Encapsulation and nodulation in insects
Keywords:insect immunity, hemocytes, encapsulation, nodulation, ROS, recognition, phenoloxidase, PRRs, DAMPs
Evolution of the insect immune system led to the creation of a comprehensive cellular defense
system, not only involving phagocytosis, but also encapsulation and nodulation (both often referred to as capsule formation) allowing the isolation and neutralization of invading pathogens and parasites. Such reactions are closely related to the anatomical and physiological characteristics in insects with their external skeleton and open circulatory blood system. Encapsulation and nodulation are most important defense mechanisms in insects, as they allow targeting of the immune response to the site of damage to quickly destroy the intruder. Host penetration results in both the production of damageassociated molecular patterns (DAMPs) and to the presence of pathogen-associated molecular patterns (PAMPs) in the hemolymph. Subsequent signal induction occurs by host pattern recognition receptors (PRRs) and other systems. Capsule formation results from aggregation and partial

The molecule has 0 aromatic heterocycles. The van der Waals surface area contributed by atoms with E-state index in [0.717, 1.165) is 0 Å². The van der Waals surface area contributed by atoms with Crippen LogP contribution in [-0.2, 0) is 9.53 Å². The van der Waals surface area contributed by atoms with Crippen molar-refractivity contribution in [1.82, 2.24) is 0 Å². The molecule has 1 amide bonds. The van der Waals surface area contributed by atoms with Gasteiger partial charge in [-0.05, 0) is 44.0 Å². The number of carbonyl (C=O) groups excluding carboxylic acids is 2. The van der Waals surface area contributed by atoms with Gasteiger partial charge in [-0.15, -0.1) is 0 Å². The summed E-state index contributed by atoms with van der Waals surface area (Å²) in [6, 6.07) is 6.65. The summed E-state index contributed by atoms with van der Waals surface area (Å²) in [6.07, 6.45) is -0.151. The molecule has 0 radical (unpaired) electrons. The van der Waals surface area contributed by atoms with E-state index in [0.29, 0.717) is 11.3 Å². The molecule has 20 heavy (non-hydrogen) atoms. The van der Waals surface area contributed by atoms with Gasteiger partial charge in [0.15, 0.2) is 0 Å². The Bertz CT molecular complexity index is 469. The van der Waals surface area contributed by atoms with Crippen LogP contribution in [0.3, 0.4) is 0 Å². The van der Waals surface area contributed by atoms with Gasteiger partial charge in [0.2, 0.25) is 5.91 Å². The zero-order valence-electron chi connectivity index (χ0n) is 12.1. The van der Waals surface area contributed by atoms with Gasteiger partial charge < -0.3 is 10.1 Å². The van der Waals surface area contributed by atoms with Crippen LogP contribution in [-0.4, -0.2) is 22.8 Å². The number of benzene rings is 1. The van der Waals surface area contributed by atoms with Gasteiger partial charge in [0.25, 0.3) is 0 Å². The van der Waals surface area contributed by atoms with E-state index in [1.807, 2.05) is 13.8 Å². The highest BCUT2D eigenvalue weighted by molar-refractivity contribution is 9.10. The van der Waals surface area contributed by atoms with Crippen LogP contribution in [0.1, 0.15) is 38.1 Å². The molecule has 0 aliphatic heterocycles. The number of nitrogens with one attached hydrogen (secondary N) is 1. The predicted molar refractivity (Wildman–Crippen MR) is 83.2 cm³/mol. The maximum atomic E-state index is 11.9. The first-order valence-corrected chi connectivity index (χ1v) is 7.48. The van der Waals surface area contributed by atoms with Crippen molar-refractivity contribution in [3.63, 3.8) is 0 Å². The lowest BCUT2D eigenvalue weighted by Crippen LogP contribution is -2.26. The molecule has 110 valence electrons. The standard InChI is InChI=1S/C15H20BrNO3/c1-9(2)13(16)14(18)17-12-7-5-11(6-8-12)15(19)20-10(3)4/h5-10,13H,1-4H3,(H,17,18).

disruption of the hemocytes on the target surface resulting in melanization by the proPO cascade. Reactive oxygen (ROS) and nitrogen (RNS) species are emitted during melanogenesis and targeted against the invader. As a result, the intruder is not only isolated within the capsule but also destroyed. Insects have a number of systems (serpins, antioxidants), aimed at the regulation of melanogenesis and inactivation of toxic products resulting from melanization. All these complex mechanisms allow rapid and effective detection, isolation and destruction of invaders with minimal damage to the insect.